For this first article of the From riff to modern classic series, discover the story behind two creations we owe to the very talented Sam Ross. These two riffs have become within a few years true modern classic cocktails!


The Paper Plane

This cocktail started as a riff of the Last Word (1 part of Gin, 1 part of green Chartreuse, 1 part of lime juice and 1 part of Marasquin liqueur). Sam Ross and Toby Maloney worked together at Milk & Honey, a cocktail bar in New York. In 2007, Toby Maloney asked Sam Ross to create a cocktail for The Violet Hour in Chicago. that’s just what Sam Ross did and he named his creation after one of his favourite tracks at the time, Paper planes by M.I.A. At first Toby Maloney misunderstands the name of the cocktail and the first printed menus you  would find Paper airplanes instead but not to worry the error is quickly repaired and the Paper Plane is offcicially born! the cocktail is 1 part Bourbon, 1 part Amaro Nonino, 1 part Aperol and 1 part lemon juice.
At first Ross imagined the cocktail with Campari instead of Aperol as it is done today, but not quite satisfied with his creation he quickly swapped the Campari for the Aperol and the magic happened! The Aperol also gives it a very nice characteristic colour. With this cocktail, Ross really did a favour to Amaro Nonino, as it quickly became a backbar essential! Ross and Maloney launched this cocktail in their respective bars and the customers asked for more! It was also a success in Canada, particularly in Toronto.
This rapid success did not surprise its creator, on the contrary! Ross knew that by creating a delicious and easy to make cocktail with readily available ingredients, success was guaranteed!

The Paper Plane, a derivative of the Last Word, in turn inspired new revisits such as Nick Brown’s Amen Corner (bourbon, Aperol, Amaro Nonino and mint) and, perhaps most famously, Joaquín Simó‘s Naked and Famous (mezcal, yellow Chartreuse, Aperol and lime), which quickly became a classic in its own right.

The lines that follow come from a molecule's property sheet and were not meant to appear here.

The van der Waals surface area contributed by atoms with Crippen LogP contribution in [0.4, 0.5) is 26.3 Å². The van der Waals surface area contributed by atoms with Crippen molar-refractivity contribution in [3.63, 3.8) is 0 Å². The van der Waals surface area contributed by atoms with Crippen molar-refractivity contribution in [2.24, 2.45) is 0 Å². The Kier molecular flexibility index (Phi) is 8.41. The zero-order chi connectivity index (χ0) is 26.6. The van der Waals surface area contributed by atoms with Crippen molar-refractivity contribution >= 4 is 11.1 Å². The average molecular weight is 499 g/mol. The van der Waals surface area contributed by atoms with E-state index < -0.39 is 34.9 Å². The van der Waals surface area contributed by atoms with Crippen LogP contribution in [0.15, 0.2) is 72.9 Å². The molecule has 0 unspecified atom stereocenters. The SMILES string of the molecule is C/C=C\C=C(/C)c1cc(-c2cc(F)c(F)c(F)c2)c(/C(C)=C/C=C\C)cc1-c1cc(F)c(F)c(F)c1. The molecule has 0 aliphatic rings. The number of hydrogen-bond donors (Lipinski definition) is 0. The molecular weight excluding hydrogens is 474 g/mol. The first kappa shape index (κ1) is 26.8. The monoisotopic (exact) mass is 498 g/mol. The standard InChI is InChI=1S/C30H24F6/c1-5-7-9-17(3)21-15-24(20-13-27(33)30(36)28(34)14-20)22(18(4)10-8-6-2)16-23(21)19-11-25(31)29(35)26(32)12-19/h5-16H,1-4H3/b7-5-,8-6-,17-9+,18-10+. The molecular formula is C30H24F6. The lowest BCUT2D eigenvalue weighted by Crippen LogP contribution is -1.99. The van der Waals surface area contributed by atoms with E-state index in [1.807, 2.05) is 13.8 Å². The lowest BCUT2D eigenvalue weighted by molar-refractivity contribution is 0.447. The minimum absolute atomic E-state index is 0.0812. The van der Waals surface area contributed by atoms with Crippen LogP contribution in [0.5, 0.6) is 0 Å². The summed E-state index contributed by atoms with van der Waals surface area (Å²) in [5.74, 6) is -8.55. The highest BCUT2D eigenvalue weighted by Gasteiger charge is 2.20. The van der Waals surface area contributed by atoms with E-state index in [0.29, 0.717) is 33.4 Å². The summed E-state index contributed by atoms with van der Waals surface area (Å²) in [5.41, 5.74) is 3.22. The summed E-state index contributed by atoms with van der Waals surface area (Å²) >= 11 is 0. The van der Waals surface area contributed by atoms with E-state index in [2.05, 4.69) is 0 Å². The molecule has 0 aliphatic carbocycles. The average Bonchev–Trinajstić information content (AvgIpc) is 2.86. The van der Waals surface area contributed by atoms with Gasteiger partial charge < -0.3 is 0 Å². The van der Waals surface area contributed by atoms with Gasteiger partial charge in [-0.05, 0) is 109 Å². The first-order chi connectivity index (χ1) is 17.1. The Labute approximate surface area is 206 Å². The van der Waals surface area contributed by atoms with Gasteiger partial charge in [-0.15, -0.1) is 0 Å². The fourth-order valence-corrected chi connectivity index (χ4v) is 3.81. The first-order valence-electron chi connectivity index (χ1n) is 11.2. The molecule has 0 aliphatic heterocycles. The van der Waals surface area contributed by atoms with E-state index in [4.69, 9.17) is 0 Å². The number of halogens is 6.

The Paper Plane even gave its name to a bar in San Jose in 2014. The three partners George Lahlouh, Dan Phan and Johnny Wang decided on the name after a benchmark night in New York, one tour of the cocktail later they were convinced they had the perfect name for their cocktail bar.


The Penicillin

Nothing to do with the antibiotic! This time it’s the talented Sam Ross who’s responsible for the riff. This time it’s the Gold Rush that he revisited, a kind of whisky sour created for the Milk & Honey in New York in 2005. 5cl Scotch whisky, 2cl lemon juice, 1cl honey syrup, 1cl ginger syrup, 0.5cl peated single malt whisky and candied ginger in garnish.
He halves the honey syrup, replacing the remaining amount with freshly squeezed ginger juice. A good start, but he wants to create a less sweet and mellower cocktail. He then replaces the bourbon with scotch, its malty notes matching the ginger perfectly, giving it a very clean edge. The peated scotch adds smoky aromas to this cocktail, which is the first thing you notice. On the palate it is spicy, acidulous, but also sweet. The complexity of this cocktail explains its success at a time when it was truly unique, at a time when Americans were discovering or rediscovering the simple happiness of an Old Fashioned or a Manhattan.

Most famous variations of the Penicillin are Marcos Tello‘s Medicina Latina, which swaps tequila and mezcal for the blended and peated Scotches, and lime for lemon. There is also the Frozen Penichillin at Brooklyn’s Diamond Reef and Devon Espinosa‘s Braveheart, a non-smoky variation that adds a touch of Angostura. Created during his time at The Tasting Kitchen in Venice Beach, he removed the smokiness to made the drink “a lot more palatable,” and added bitters for more depth.

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